The fickle weather of the Oregon Coast is well known by frequent visitors there. It is said that mountains can make their own weather but I suspect that the Oregon Coast can give them a run for their money. When we arrived there, there was a little fog in the distance. It wasn’t long before we noticed that the thick fog was gradually consuming the sea stacks in the distance. The fog on the coast doesn’t roll toward you but rather just engulfs the landscape. As it approached the large sea stack known as Black Rock, I figured that I better get a shot of it before it disappeared from sight. I was able to capture it before the fog arrived, although Black Rock was not completely engulfed before we headed to our hotel.
On our second photo tour of the Oregon coast, we kicked off the tour on Cannon Beach with a sunset shoot of the Haystack Rock and the surrounding area. As we headed back down the beach after the shoot, I spotted the Stephanie Inn which brought back some great memories. In the 1990s, my wife and I made our first trip to the Oregon Coast and I tried to make it special staying in the best hotels available. There is no question that the Stephanie Inn exceeded our expectations. Not only was it well located with a great view of Haystack Rock but it also was one of the best appointed inns that we stayed in. Add to that a world class restaurant that made it a memory that won’t be forgotten. I just had to snap a shot of it as I walked by.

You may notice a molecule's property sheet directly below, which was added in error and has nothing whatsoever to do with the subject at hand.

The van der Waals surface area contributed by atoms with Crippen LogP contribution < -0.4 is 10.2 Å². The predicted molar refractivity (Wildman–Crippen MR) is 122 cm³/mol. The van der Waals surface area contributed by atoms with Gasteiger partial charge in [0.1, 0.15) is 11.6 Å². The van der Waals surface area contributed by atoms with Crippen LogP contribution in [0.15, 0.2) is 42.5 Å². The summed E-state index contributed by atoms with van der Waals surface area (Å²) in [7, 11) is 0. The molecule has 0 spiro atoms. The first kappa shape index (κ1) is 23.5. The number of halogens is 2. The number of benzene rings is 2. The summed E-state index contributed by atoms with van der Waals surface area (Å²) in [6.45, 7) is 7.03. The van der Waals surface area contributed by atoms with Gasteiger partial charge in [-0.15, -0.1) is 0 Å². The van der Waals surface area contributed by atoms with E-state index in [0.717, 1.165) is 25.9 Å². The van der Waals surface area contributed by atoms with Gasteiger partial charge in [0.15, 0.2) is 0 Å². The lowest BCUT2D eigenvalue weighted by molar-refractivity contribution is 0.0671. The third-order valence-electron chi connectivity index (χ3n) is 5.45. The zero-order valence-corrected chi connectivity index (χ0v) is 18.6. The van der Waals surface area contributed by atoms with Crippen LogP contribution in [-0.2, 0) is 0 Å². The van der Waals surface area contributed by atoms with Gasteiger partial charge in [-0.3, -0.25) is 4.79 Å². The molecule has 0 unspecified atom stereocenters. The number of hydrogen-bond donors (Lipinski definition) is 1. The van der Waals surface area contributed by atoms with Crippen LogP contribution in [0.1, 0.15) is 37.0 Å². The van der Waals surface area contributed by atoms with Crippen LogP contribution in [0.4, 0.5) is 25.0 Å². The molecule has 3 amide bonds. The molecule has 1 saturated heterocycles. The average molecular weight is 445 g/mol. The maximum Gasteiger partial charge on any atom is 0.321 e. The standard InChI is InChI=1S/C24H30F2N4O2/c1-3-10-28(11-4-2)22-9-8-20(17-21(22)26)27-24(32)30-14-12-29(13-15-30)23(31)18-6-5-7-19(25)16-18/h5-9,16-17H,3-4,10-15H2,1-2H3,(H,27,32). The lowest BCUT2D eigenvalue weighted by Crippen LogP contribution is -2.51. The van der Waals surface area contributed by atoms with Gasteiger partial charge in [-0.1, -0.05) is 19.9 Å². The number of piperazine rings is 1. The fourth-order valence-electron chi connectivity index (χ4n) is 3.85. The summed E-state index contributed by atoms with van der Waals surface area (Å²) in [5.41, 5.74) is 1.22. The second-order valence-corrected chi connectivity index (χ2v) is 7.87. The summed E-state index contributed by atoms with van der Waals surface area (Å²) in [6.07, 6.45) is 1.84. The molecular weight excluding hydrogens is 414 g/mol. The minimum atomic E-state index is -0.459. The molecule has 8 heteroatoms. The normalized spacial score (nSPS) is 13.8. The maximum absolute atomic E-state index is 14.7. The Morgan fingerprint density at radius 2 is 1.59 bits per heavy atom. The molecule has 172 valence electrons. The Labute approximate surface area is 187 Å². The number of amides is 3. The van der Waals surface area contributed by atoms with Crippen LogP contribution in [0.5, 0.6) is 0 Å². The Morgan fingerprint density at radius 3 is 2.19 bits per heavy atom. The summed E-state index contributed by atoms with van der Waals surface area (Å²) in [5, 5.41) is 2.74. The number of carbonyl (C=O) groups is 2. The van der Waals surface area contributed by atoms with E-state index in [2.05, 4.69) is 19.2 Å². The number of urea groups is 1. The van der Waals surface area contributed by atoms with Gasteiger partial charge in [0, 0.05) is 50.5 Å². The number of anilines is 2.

After the first week of our Jeff Clow photo tour on the Oregon Coast, we headed inland for the weekend before the second tour. Our destination was Bend, Oregon, where we planned to explore the Cascade Lakes Scenic Byway as well as Smith Rock State Park. Before we left Bandon, we stopped at Tony’s Crab Shack in Old Town Bandon (the crab cakes are amazing) and had lunch. Before we left, I plugged in our destination into Google Maps and it came up with a route that took us over some back roads for our five-hour drive. About three and a half hours into our drive we saw a sign stating that Crater Lake was only three miles away. We followed the road, spent some time there and headed back toward Bend. As we left the park, we pulled over for this amazing scene. Here, Mount Thielsen rose from the landscape towering over the trees. The mountain is part of the Cascade Mountain Range.
Sometimes you accidentally come upon a scene that you never anticipated. We had left Bandon before dawn and headed south toward Brookings. After about an hour or so, we pulled into a restroom spot, got out of the car and saw this rainbow that arched over the Pacific Ocean. There were two things that I immediately noticed as unusual. First, it was the only time I had seen both ends of the same rainbow (no, I saw no pot of golds on either end) and second, it was a double rainbow. The other rainbow is barely visible on this photo (if you look at it large, you can see a portion of it), but it sure was visible to my naked eye. Who thought that a restroom stop would result in a photo opportunity?